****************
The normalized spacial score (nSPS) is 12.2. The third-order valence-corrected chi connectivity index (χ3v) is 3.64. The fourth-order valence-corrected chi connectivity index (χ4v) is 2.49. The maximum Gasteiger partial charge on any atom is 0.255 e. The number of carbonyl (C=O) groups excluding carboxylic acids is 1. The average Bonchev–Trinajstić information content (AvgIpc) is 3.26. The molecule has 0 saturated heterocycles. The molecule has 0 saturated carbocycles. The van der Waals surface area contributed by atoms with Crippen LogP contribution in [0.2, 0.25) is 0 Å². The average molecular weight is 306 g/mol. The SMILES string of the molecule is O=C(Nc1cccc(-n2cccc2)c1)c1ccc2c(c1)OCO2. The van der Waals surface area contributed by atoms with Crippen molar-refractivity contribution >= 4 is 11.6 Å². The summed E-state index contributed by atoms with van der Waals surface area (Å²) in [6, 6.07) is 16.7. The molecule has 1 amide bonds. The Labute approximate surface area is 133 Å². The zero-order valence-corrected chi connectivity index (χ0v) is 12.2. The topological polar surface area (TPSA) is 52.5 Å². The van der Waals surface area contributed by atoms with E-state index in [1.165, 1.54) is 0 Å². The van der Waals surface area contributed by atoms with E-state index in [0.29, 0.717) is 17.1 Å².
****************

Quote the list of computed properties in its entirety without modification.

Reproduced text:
The normalized spacial score (nSPS) is 12.2. The third-order valence-corrected chi connectivity index (χ3v) is 3.64. The fourth-order valence-corrected chi connectivity index (χ4v) is 2.49. The maximum Gasteiger partial charge on any atom is 0.255 e. The number of carbonyl (C=O) groups excluding carboxylic acids is 1. The average Bonchev–Trinajstić information content (AvgIpc) is 3.26. The molecule has 0 saturated heterocycles. The molecule has 0 saturated carbocycles. The van der Waals surface area contributed by atoms with Crippen LogP contribution in [0.2, 0.25) is 0 Å². The average molecular weight is 306 g/mol. The SMILES string of the molecule is O=C(Nc1cccc(-n2cccc2)c1)c1ccc2c(c1)OCO2. The van der Waals surface area contributed by atoms with Crippen molar-refractivity contribution >= 4 is 11.6 Å². The summed E-state index contributed by atoms with van der Waals surface area (Å²) in [6, 6.07) is 16.7. The molecule has 1 amide bonds. The Labute approximate surface area is 133 Å². The zero-order valence-corrected chi connectivity index (χ0v) is 12.2. The topological polar surface area (TPSA) is 52.5 Å². The van der Waals surface area contributed by atoms with E-state index in [1.165, 1.54) is 0 Å². The van der Waals surface area contributed by atoms with E-state index in [0.29, 0.717) is 17.1 Å².